Images: How IE7 beta protects you from phishing

Images: How IE7 beta protects you from phishing

Summary: Although it's not a part of IE7, this screen shot of Outlook shows an email that's probably from a phisher because the user doesn't have an account at Chase. Phishers send their emails to millions of people in hopes that some of the people who receive them actually have an account on the financial site's systems and can be fooled into clicking on the links and submitting their login credentials.

TOPICS: Malware, Security

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  • If you click on the box that says "Suspicious Website," you are given a more detailed explanation of what the problem could be, a help link to get more information, and another link to report the suspected phisher to Microsoft. Microsoft takes spamming and phishing very seriously and has deep legal pockets that it uses very liberally to shut down spammers and phishers.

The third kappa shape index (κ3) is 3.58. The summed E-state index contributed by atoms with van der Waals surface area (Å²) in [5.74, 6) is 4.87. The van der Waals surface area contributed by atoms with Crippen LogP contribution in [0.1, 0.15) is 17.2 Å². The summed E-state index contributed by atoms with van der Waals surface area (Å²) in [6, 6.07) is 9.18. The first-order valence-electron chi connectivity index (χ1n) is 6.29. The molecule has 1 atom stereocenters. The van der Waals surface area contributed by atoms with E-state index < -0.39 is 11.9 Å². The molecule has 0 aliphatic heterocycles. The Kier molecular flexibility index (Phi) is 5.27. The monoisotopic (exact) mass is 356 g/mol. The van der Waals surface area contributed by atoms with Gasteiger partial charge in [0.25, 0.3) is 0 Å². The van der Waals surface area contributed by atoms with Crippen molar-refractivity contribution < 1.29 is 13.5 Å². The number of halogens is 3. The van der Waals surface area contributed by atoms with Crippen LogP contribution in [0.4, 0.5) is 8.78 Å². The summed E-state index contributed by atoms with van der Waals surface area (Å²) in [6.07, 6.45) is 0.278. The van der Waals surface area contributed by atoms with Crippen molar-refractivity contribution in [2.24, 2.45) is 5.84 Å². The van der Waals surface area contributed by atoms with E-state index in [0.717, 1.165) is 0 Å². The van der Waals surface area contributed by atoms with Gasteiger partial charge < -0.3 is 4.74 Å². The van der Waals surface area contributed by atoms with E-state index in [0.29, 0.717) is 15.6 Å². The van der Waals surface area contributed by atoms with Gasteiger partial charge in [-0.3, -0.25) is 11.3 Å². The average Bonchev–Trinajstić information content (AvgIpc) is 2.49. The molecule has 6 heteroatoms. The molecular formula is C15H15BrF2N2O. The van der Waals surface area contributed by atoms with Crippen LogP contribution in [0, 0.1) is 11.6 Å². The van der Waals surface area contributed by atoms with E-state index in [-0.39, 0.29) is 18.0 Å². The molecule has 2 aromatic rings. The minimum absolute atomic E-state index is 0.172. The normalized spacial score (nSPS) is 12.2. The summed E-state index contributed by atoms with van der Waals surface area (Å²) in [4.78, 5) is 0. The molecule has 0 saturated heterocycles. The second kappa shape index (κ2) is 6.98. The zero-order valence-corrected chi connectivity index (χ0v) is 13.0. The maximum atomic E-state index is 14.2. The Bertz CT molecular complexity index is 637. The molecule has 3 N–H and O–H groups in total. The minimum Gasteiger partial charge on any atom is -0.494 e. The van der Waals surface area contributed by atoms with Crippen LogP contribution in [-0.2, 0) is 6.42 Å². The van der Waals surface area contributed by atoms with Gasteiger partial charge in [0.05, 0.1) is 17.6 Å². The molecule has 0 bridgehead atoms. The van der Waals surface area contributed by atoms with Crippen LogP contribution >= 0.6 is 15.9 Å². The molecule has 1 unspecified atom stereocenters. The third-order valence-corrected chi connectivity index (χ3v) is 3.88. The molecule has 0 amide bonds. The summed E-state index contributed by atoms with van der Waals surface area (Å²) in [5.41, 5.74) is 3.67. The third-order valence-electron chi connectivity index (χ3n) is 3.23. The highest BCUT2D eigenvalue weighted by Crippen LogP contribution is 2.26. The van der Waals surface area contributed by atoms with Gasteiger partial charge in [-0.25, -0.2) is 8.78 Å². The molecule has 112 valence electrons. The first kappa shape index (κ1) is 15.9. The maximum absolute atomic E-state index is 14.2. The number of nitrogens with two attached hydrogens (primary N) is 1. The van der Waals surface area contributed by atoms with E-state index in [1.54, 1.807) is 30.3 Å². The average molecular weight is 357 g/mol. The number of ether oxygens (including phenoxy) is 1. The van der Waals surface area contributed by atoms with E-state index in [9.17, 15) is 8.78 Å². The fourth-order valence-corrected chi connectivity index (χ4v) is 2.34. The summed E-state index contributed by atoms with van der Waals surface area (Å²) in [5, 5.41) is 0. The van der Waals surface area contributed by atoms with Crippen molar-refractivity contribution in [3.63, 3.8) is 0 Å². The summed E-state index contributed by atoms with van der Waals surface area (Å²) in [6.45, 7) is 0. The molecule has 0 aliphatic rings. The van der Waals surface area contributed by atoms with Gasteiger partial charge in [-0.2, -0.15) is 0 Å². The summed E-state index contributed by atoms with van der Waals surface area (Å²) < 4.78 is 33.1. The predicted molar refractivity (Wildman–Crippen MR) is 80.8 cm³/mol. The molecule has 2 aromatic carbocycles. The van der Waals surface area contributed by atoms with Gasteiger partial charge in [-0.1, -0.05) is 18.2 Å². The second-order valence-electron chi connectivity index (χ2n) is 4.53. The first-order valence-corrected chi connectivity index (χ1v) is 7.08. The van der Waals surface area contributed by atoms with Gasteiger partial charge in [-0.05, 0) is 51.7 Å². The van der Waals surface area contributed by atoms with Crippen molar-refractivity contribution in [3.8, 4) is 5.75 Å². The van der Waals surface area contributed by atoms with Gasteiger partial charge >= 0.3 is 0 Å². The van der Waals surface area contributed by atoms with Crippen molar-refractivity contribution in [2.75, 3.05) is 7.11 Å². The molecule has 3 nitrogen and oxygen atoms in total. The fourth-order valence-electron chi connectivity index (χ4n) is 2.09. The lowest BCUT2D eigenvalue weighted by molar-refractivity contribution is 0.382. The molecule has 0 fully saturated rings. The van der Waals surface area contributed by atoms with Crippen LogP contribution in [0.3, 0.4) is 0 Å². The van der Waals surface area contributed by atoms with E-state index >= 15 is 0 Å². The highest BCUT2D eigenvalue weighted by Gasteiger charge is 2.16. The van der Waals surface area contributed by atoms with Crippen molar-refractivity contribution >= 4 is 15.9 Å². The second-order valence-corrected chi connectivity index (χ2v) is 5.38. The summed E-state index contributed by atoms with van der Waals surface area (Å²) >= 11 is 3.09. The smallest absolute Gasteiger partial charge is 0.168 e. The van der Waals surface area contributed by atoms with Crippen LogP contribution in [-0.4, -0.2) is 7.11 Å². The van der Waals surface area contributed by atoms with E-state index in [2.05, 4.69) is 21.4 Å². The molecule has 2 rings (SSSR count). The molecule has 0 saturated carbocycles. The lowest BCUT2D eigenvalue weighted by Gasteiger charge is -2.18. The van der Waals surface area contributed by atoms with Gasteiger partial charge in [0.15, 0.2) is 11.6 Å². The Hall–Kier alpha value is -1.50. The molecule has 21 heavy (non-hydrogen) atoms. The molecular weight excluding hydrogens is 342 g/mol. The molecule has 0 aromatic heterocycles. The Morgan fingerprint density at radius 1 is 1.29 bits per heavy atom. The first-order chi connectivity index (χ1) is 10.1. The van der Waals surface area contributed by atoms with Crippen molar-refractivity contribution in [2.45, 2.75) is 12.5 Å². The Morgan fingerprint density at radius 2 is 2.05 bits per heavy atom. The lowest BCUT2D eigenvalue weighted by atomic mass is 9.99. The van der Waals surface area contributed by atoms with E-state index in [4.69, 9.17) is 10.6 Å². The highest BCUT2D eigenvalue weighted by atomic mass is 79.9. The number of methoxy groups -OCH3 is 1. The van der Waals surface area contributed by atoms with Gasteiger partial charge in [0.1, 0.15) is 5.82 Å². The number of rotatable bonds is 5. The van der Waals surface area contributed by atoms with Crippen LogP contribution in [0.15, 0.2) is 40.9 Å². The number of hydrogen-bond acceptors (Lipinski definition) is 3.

• After clicking on the link to report the suspected phishing site, you're taken to a Web form on Microsoft's site so that you can either report the suspected phisher, or claim ownership of the suspected domain to let Microsoft know that you're not a phisher.

  • Once you decide to submit the previous Web form, you must offer proof that your not some automated machine submitting the information. These are designed to prove that a human is interacting with the Web site since the validation code is not in machine readable form.

Topics: Malware, Security

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